This week CBC’s ‘The Current‘, the most popular radio program in Canada, aired a segment about “calm technology,” featuring thought leaders in the digital distraction and productivity space.
Guests for the segment were Fred Stutzman, Freedom’s founder and CEO, Tristan Harris, Co-founder of the Time Well Spent campaign and former Google Philosopher in Residence, and Peter Reiner, professor at the National Core for Neuroethics at the University of British Columbia.
The segment addressed the growing need for healthier digital practices as problems of scattered attention, screen-time stress, and digital addiction continue to become increasingly prevalent.
As first guest, Fred Stutzman discussed the severity of the problem and how solutions like Freedom enable us to break habits and develop better focus and work habits. Here’s a short excerpt:
Anna Maria Tremonti: How serious are people’s problems with attention, or focus, or managing their time then if technology like Freedom is necessary?
Fred Stutzman: So there are all these technologies that are co-located inside these devices that are designed to distract you. Facebook, Twitter – they are great services, but they want your attention so they’re competing for your attention and it’s up to us to find a way and strategies to deal with that. I think it’s a huge problem. I think it’s one that is if we resort to pure willpower, it’s quite challenging and so there’s a real interesting area for where technology can come in and solve that problem, so that’s where we are.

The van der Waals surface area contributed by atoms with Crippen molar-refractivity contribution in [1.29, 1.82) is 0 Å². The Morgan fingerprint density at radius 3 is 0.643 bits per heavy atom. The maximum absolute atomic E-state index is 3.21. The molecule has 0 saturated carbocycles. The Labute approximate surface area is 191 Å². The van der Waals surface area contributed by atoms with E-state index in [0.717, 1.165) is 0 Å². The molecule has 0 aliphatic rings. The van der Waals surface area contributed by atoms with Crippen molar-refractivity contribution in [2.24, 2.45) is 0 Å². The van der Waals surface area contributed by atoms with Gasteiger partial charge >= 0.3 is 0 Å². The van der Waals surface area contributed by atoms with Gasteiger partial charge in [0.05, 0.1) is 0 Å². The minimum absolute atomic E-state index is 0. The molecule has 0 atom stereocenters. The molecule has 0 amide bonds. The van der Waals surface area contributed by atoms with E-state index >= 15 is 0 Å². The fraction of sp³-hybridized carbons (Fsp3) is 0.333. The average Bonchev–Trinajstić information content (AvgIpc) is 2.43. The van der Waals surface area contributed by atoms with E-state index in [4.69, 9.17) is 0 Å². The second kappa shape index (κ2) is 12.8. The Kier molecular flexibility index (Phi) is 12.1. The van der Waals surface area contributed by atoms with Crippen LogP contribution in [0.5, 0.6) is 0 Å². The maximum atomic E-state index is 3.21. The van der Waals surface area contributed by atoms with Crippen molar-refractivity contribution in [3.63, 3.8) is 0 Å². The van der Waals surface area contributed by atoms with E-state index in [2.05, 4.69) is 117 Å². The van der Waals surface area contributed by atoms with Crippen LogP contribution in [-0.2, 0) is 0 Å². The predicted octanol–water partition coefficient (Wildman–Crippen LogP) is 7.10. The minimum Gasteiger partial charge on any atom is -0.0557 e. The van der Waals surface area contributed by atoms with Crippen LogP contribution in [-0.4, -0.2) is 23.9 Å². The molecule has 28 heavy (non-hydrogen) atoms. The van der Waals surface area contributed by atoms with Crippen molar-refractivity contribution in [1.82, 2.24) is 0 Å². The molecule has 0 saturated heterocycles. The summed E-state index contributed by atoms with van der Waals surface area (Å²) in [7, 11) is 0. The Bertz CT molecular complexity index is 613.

Anna Maria Tremonti: At the same time, is an app like yours complicit in feeding the idea that users cannot disconnect from technology in any other way through their own willpower?
Fred Stutzman: I think our app harnesses that willpower. …What we see in the data, is that when people use an enabling technology like Freedom or any other app out there, it’s working with them. It’s not replacing willpower. There still is some willpower in getting it set up and deciding you want to use it. It’s basically translating that intention into action.
The second guest, Tristan Harris, reiterated Fred Stutzman’s point for the growing need for ethically designed tech. Harris explained,
“There is this attention economy where everyone has to escalate their persuasive tactics in order to get more of people’s attention. To get you to use it means tapping into the psychological triggers which kind of activate you to come back, spend some time, invest and then get hooked so that they can bring you back the next time and that results in this increasingly persuasive internet.”
The third and final guest, Peter Reiner, delved into the the ways in which digital technologies have become almost seamlessly integrated into our daily life, and the ways in which we use technology to extend our minds’ abilities. He explained that although there has been an undeniable increase in productivity over the years, this increase has flatlined with the introduction and growth of social media.
Read more and listen to the segment [24:55 total for 3 guests] here: